A review of Morrissey’s debut solo single, taken by writer James Brown from the NME, Feb. 20, 1988. It was listed as “Single of the Week #2” behind a single by The Wedding Present…
One of the most appealing aspects of Morrissey’s songs is the anonymity of the people involved in his lyrics. ‘Suedehead’ could be about anyone: himself, his mother, a male or female lover — little is revealed apart from a sense of personality and sensitivity that few others apart from Gedge and Barney Sumner can achieve.
Stephen Street’s music has a crispness to it that The Smiths never managed. The second song, ‘I Know Very Well How I Got My Name,’ has a lushness that would have seemed too rich and competent for the Rough Trade days, and Vini Reilly’s guitars certainly sparkle in a way it’s hard to remember Marr’s ever doing. Not that ‘Suedehead’ is so very different to The Smiths — Morrissey’s voice is just as long, smooth and powerful as ever — but the overall presence of the music has stepped up and matured in a way you’d expect of someone creative enough to use big money imaginatively.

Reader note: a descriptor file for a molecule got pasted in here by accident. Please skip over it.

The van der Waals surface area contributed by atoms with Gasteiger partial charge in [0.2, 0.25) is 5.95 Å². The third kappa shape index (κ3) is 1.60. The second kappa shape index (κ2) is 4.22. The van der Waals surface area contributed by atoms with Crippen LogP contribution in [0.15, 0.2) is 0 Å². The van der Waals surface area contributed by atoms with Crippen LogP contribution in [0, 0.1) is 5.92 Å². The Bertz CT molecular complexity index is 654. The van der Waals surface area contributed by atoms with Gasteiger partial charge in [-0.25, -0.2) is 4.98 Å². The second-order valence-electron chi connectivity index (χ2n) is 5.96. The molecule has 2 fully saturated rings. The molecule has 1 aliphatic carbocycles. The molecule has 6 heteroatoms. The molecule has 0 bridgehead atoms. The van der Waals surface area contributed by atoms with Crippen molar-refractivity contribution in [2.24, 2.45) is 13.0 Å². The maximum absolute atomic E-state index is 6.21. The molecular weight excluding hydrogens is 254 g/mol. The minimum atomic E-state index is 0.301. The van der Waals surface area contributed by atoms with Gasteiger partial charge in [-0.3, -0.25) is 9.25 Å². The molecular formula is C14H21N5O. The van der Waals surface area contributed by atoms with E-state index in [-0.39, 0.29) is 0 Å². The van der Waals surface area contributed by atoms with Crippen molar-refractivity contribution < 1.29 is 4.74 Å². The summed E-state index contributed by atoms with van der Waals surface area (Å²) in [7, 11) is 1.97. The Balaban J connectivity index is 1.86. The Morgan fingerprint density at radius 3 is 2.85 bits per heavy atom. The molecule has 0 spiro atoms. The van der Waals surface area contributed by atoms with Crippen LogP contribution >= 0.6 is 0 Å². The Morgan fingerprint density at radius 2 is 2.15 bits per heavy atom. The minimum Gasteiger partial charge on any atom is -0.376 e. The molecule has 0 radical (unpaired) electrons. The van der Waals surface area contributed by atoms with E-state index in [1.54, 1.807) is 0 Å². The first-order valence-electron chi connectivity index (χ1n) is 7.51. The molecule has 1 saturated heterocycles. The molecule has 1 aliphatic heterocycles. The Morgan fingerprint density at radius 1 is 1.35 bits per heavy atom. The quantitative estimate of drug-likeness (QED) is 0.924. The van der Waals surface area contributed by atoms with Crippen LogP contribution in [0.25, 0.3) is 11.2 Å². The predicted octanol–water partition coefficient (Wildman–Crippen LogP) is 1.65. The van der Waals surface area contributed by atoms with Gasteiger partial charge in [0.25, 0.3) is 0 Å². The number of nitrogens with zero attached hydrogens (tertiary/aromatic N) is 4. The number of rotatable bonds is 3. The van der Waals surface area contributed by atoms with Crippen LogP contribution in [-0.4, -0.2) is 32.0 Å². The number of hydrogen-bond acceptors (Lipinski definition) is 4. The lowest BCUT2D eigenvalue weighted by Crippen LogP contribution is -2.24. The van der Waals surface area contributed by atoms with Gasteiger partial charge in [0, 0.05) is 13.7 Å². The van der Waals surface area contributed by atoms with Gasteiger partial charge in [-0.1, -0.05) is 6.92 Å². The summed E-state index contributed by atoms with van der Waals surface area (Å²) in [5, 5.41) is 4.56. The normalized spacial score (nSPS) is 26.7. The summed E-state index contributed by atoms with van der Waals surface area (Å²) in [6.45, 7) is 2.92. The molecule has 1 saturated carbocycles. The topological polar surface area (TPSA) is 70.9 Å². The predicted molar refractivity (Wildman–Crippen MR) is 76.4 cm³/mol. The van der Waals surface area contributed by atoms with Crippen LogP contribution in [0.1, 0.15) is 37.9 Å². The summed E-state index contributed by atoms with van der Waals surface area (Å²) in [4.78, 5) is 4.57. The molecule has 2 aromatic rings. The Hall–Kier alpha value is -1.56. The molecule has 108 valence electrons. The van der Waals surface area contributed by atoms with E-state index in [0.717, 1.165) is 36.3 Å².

As he sings, “I’m so very sorry…” (sic) his vocals hit a pitch that turns your stomach with queasy delight. It makes you feel vulnerable and provokes emotions you’ve forgotten about. Like experiences from the raw zone, the break-ups and one night encounters, the falling in love and the confidence that comes with it.
The reason ‘Suedehead’ takes second place behind The Wedding Present is that Morrissey is romantic whereas Gedge is a realist. Morrissey writes poetry within the world of glamour pop whereas The Wedding Present still keep commercial popularity and the qualities you lose with it at arms length.